Letters: SMH 29 January 2008

SMH 29/1/08

I hope Kevin Rudd will not be going or sending a representative to Soeharto’s funeral. He was responsible for the deaths of half a million Indonesians in 1965, 200,000 in East Timor during Indonesia’s illegal occupation, and up to a 100,000 in West Papua since Indonesian took control of that territory in 1963. To offer condolences or attend his funeral is an insult to the families of the victims of his brutal regime.
Joe Collins
Australia West Papua Association, Mosman

The Australian 29/1/08
I KNOW we are not supposed to speak ill of the dead but let�s get real. Suharto was responsible for the deaths of at least 500,000 Indonesians in 1965, 200,000 in East Timor during Indonesia�s illegal occupation of it, and up to a 100,000 in West Papua since Indonesia took control of that territory in 1963. To offer condolences or attend his funeral would be an insult to the families of the victims of his brutal regime.
Joe Collins
Mosman, NSW

The Australian 29/1/08
THE tributes to Suharto have begged the question, could Indonesia�s development have been achieved without militarism and repression?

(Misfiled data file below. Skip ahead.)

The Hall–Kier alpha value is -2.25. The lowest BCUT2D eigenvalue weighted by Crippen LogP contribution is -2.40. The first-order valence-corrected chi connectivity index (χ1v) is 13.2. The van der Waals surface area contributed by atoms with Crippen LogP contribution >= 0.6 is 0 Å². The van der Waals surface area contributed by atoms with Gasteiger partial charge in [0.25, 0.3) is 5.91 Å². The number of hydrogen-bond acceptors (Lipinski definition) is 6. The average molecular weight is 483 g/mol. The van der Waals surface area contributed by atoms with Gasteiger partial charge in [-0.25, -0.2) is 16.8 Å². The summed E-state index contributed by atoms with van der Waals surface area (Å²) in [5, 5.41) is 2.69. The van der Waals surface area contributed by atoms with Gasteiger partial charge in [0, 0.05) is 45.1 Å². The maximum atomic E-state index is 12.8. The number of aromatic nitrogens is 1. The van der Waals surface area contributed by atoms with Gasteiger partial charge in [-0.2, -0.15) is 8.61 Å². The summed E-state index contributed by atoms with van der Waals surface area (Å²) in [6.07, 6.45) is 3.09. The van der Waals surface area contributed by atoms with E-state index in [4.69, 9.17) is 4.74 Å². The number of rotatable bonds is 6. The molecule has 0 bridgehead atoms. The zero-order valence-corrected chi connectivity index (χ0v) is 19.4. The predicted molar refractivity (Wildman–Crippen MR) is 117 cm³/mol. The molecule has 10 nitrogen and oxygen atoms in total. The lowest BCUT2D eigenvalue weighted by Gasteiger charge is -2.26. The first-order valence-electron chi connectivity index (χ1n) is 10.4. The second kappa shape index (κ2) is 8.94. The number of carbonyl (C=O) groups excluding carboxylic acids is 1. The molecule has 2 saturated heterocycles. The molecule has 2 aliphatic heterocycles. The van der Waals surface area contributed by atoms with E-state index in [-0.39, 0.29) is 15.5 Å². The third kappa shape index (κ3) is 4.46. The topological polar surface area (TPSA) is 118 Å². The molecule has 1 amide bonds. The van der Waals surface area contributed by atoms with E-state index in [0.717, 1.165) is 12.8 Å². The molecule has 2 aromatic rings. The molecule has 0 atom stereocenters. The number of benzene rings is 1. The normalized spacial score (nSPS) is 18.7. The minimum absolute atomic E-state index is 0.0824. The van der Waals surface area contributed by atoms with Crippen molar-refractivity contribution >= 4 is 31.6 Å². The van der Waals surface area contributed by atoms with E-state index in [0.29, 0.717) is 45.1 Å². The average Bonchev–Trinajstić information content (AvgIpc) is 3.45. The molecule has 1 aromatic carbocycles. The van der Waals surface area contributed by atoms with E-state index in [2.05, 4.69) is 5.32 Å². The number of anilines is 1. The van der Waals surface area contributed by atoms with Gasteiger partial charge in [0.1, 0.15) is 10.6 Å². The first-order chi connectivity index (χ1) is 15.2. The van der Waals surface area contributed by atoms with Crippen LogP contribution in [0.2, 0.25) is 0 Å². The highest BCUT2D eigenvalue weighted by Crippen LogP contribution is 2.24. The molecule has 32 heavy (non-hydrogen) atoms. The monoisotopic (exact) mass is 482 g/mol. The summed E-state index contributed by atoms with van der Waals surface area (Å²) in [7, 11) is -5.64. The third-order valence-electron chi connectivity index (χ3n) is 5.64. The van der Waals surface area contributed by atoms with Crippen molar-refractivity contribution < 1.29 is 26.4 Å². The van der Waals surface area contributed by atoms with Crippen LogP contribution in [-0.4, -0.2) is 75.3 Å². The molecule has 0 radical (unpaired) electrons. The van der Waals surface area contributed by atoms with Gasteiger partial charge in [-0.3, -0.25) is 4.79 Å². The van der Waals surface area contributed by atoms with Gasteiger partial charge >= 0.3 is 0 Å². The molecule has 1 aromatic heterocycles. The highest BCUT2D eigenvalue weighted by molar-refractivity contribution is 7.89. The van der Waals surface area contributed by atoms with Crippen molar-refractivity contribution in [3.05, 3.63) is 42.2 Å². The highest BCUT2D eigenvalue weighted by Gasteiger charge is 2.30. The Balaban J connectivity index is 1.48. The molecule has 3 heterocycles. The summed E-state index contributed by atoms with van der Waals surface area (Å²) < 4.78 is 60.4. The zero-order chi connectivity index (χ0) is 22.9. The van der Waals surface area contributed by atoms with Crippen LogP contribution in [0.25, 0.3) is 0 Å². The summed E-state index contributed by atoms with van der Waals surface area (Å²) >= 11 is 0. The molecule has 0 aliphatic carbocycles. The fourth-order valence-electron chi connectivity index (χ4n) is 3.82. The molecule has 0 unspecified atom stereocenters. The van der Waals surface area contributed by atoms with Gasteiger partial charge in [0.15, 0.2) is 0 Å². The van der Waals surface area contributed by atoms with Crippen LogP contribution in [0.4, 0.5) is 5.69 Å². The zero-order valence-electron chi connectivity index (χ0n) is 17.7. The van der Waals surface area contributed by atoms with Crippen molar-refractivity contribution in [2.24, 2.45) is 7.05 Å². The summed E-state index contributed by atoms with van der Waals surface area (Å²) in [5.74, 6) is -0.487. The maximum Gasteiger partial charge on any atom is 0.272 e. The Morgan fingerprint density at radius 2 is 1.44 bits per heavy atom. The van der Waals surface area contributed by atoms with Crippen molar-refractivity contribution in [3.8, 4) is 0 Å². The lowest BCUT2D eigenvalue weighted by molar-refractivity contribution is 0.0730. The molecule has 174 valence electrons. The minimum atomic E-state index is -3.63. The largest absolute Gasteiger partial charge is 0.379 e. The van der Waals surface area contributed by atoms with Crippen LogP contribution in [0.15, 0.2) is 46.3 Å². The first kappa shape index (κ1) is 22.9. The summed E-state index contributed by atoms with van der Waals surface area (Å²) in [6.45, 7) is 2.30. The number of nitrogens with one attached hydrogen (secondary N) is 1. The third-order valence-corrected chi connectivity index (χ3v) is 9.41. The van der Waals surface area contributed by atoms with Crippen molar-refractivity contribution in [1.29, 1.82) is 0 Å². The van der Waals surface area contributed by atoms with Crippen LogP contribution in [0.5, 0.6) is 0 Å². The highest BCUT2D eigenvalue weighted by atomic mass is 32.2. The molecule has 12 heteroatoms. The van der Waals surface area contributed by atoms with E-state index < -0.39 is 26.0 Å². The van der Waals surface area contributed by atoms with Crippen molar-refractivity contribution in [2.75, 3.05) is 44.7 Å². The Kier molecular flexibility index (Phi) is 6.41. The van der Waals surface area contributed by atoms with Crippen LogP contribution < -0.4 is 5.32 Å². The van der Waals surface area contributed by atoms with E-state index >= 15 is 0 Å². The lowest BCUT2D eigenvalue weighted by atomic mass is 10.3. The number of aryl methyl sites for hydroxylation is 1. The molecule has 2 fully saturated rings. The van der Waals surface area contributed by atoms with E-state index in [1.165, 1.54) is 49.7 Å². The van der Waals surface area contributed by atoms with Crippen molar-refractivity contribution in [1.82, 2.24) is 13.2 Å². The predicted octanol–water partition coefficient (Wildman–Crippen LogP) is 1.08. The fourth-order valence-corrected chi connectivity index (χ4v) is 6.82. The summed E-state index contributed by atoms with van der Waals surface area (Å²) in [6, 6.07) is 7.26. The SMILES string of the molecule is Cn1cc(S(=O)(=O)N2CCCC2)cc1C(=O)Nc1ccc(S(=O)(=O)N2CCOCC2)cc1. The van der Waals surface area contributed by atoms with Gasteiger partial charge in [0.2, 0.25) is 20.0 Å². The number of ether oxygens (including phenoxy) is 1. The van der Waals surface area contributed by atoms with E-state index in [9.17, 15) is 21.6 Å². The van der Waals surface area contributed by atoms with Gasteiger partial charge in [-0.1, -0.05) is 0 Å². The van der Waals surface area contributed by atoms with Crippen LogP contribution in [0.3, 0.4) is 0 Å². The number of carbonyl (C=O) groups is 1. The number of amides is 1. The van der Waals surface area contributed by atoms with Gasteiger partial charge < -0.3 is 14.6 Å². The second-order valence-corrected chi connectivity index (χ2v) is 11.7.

Foreign governments curried favour with Suharto and his rapacious armed forces to allow primarily mining and logging companies to extract the country�s resource wealth. This support gave the green light to a ruthless process of territorial expansion and occupation. The result is that the country we know today as Indonesia was built through military force.
The murder of countless thousands of opponents to Suharto�s brutal system was accepted as a cost of doing business with Indonesia. Commentators could turn to a survivor and ask them what Suharto�s legacy was. In the villages and towns of Papua, which are still living with military abuse and surveillance, the legacy remains an entrenched system of fear.
In giving the Javanese peasantry their much-needed hand-up, Suharto enriched his cronies and oversaw massive environmental destruction through resource exploitation across the archipelago. Yet had he for one second during those 32 years suggested a change to the way business was done and jeopardised the profits of multinationals, Suharto may have become the international community�s public enemy number one.
John Wing
Research Fellow,
Centre for Peace and Conflict Studies,
University of Sydney